The first accident - In 1771 the first accident involving a motor vehicle took place in Paris when a steam tractor hit a low wall in the grounds of the Paris arsenal.
The first Act - The Locomotives and Highway Act was the first piece of British motoring legislation. This was also known as the Red Flag Act of 1865. The act required three persons in attendance one to steer, one to stoke and one to walk 60 yards ahead with a read flag to warn the oncoming traffic.
The first number in the world - The world's first car number plates were issued by the French Police in 1893.
First road traffic death - The first road traffic death occurred on a terrace in the grounds of Crystal Palace in London on 17th August'1896. The victim was Bridget Driscoll, a 44 year old mother with two children who had come to London with her teenage daughter and a friend to watch advancing display.
First fatal car accident - The first motor - car accident in Britain resulting in the death of the driver occurred in Grove Hill, Harrow - on-the Hill, London, on 25th February 1900.
Dusty road to tar surface - In 1902, tar was first used on a macadam surface to prevent dust in Monte Carlo. It was the idea of Dr. Guglielminetti, a Swiss. At first the tar was brushed in cold, but soon it was applied hot.
The Motor Car Act - The Motor Car Act of Britain came into force on 1st January 1904. It required that all cars be registered and carry a number plate, and all motorists to have a driving licence. But there was no driving test to pass and the licence was obtained by filing up a form and paying the fee at a post office. The act made dangerous driving an indictable offence.
The first petrol pump - The first petrol pump was installed in USA in 1906.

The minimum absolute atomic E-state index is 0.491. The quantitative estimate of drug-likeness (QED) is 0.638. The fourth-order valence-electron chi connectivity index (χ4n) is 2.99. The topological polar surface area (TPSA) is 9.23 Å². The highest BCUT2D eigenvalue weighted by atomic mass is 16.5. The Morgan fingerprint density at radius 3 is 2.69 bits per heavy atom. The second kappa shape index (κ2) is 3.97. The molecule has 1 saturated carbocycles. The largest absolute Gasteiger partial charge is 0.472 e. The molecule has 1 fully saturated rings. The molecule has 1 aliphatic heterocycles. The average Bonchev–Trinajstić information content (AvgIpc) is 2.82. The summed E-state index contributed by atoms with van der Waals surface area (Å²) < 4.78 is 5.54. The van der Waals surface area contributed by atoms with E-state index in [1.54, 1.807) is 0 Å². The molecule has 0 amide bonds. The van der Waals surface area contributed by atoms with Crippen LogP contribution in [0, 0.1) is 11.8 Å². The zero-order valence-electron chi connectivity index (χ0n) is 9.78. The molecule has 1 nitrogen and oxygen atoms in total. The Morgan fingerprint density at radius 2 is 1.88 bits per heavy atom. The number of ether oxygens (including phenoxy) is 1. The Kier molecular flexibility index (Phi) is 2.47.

The first traffic light in the world - The world's first traffic lights were installed in Detroit, USA in 1919. The first traffic lights in Britain were installed in Wolverhampton during 1928. However, they did not come to London till 1932.
Pedestrian crossing - The Pedestrian crossings were instituted in Britain in 1934. The roads were marked by dotted lines. On the pavement there were striped Belisha beacon light poles named after Britain's Minister of Transport L. Hore- Belisha. The Zebra crossing with black and white stripes was developed after the Second World War.
First box junction - Box junctions, marked with yellow cross - hatching, were introduced in London during 1964. The aim was to prevent traffic blocking junctions when it could not proceed.
First traffic police woman - Police women were used for traffic control duties for the first time in Paris in 1964.
Sixteen per cent of the world's population in the United States of America, Europe, Japan and Australia produces 88 per cent and owns 81 per cent of all cars.
Eighteen per cent of all global carbon dioxide emissions are from cars.
The global average efficiency of vehicles is 5 km to a litre. Japan and Western Europe manage an average of up to 11 km.
The world's most durable car is a diesel engine, a 1957 Mercedes 180D, which travelled 1.90 million km in 21 years. That is the equivalent of five times the distance to the moon.